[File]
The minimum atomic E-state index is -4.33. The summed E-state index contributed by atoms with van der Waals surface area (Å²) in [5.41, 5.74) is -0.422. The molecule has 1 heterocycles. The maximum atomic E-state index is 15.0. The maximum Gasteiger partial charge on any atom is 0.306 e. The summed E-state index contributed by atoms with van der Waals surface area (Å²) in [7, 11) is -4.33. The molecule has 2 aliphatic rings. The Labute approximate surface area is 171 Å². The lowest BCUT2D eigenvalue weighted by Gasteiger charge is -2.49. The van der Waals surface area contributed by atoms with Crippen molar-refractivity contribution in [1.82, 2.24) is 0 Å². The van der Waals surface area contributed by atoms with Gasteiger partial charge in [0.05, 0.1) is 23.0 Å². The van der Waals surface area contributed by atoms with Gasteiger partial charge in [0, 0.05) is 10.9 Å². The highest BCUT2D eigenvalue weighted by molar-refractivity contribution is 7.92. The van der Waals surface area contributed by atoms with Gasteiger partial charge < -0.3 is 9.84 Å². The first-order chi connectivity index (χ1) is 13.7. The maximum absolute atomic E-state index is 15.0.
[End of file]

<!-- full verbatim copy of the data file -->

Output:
The minimum atomic E-state index is -4.33. The summed E-state index contributed by atoms with van der Waals surface area (Å²) in [5.41, 5.74) is -0.422. The molecule has 1 heterocycles. The maximum atomic E-state index is 15.0. The maximum Gasteiger partial charge on any atom is 0.306 e. The summed E-state index contributed by atoms with van der Waals surface area (Å²) in [7, 11) is -4.33. The molecule has 2 aliphatic rings. The Labute approximate surface area is 171 Å². The lowest BCUT2D eigenvalue weighted by Gasteiger charge is -2.49. The van der Waals surface area contributed by atoms with Crippen molar-refractivity contribution in [1.82, 2.24) is 0 Å². The van der Waals surface area contributed by atoms with Gasteiger partial charge in [0.05, 0.1) is 23.0 Å². The van der Waals surface area contributed by atoms with Gasteiger partial charge in [0, 0.05) is 10.9 Å². The highest BCUT2D eigenvalue weighted by molar-refractivity contribution is 7.92. The van der Waals surface area contributed by atoms with Gasteiger partial charge < -0.3 is 9.84 Å². The first-order chi connectivity index (χ1) is 13.7. The maximum absolute atomic E-state index is 15.0.